What does the Supreme Court's marriage equality ruling mean for the South?

(Photo by Victoria Pickering via Flickr.)

In this week's decision striking down the Defense of Marriage Act (DOMA), the U.S. Supreme Court held that it was unconstitutional for the federal government to recognize some marriages but not others.

That means that in the 12 states that legally recognize same-sex marriages -- California, Connecticut, Iowa, Maine, Maryland, Massachusetts, Minnesota, New Hampshire, New York, Rhode Island, Vermont, and Washington -- legally married gay couples will be entitled to the more than 1,100 benefits that the federal government bestows on legally married straight couples. They include filing taxes jointly, receiving Social Security survivor benefits, having access to veterans' spousal benefits, and sponsoring a foreign spouse for U.S. residency.

But for same-sex couples who are legally married but live in a state that does not recognize marriage equality -- including all of the states in the South -- the situation is more complicated, as the New York Times reports:

Consider two women living at Keesler Air Force Base in Biloxi, Miss., who travel to Maine to get married. When they get back to the base, the military will now recognize their marriage, affording them a variety of benefits that would go to any married couple, like health care and a housing allowance.

But once they exit Keesler's gates, they will find their marriage license means nothing to the state of Mississippi, where same-sex couples cannot adopt children and employers can fire someone who is gay.

"For married couples living in states without marriage equality, there is less clarity," according to the Human Rights Campaign (HRC), an LGBT advocacy group. "Even with DOMA out of the way, different federal programs have different rules that determine where an agency looks to decide if a marriage is valid -- either place of celebration or place of residence."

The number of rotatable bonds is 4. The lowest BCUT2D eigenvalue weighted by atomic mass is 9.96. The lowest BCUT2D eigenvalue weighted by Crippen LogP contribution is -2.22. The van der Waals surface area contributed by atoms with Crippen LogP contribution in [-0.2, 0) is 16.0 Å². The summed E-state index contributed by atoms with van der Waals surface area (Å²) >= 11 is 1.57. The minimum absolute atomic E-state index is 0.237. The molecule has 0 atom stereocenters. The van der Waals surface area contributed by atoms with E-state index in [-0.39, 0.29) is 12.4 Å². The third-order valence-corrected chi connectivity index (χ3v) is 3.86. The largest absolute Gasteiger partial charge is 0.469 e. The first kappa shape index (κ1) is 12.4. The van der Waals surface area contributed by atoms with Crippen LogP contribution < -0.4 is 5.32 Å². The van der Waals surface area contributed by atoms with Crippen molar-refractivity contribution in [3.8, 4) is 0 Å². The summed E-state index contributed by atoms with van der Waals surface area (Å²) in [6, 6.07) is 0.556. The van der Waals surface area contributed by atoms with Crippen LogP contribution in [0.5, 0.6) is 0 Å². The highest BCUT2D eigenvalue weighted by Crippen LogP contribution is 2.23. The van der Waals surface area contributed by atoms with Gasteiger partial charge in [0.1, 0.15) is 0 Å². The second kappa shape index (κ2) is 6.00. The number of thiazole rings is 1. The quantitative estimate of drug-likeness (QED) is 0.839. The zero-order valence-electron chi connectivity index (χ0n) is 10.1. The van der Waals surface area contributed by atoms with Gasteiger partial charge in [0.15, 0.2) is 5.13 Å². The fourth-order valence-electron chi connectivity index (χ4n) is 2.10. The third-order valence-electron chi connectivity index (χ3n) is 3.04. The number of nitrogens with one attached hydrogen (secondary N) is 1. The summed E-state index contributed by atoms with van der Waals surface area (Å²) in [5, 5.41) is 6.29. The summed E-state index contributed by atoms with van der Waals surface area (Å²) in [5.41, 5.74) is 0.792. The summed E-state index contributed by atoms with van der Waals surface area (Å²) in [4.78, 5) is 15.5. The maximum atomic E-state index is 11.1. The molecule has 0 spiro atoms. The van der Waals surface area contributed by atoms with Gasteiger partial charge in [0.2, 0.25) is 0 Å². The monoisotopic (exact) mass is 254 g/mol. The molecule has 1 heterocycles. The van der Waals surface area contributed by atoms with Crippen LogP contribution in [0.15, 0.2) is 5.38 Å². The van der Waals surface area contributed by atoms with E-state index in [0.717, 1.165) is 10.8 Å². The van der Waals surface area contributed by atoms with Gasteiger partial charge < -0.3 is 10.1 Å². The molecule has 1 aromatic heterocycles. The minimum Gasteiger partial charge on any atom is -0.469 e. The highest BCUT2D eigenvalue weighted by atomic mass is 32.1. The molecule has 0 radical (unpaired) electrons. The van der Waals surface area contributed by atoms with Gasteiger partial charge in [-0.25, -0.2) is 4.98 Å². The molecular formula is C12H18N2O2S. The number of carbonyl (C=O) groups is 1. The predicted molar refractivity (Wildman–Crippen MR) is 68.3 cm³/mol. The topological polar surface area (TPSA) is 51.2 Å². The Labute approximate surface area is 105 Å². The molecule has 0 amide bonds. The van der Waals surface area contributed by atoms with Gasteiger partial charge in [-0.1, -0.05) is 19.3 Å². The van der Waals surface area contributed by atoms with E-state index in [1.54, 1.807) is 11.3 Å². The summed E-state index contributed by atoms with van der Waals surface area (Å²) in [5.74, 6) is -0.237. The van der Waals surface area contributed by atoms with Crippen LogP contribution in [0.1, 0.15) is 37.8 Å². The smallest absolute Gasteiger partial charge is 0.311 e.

HRC notes that the Obama administration has the power to change many of the conflicting rules and regulations. And just hours after the Supreme Court announced its DOMA decision, federal lawmakers in both the House and Senate reintroduced the Respect for Marriage Act to fully remove DOMA from the books. The measures have bipartisan support, including that of Rep. Ileana Ros-Lehtinen (R-Fla.).

But as HRC points out, there is much work ahead before same-sex couples nationwide can enjoy the same protections as their straight counterparts.

In some states in the South, though, that work is already underway.

In Arkansas, for example, LGBT activists are currently organizing to get a marriage equality amendment to the state constitution on the ballot in 2016. Arkansas voters approved an amendment banning same-sex marriage in 2004 with an overwhelming 75 percent of the vote.

The Arkansas Initiative for Marriage Equality's Trey Weir told The Maddow Blog that activists started meeting after the 2012 elections, when voters in Maine, Maryland and Washington approved marriage equality:

We have hopes that the snowball effect of LGBT rights will find its way to Arkansas and the rest of the south in the near future. Our success rate is not seeing it get passed but also educating Arkansans on the issue. . . . We hope that our efforts will put marriage equality and other LGBT issues on the fast track in the right direction here in Arkansas.

In Florida, a new political action committee -- Equal Marriage Florida -- filed paperwork this month to begin the processing of placing same-gender civil marriage on the 2014 state ballot and repealing the current constitutional ban, Marriage Equality USA reports.

Organizing for marriage equality is also underway in Texas, where resolutions to repeal the constitutional ban on same-sex marriage were filed for the first time ever in the state House and Senate during the recent legislative session.

A recent Equality Texas Foundation poll found that public opinion on marriage in the state has shifted significantly, with voters now favoring marriage equality by 47.9 percent to 47.5 percent. That represents a 24 percent jump in support for marriage equality since 2005, when Texas voters adopted a constitutional amendment banning same-sex marriage.

"From the Rocky Mountains to the heart of the South, it's time to push equality forward until every American can marry the person they love and all LGBT people are guaranteed equal protection under the law," said HRC President Chad Griffin.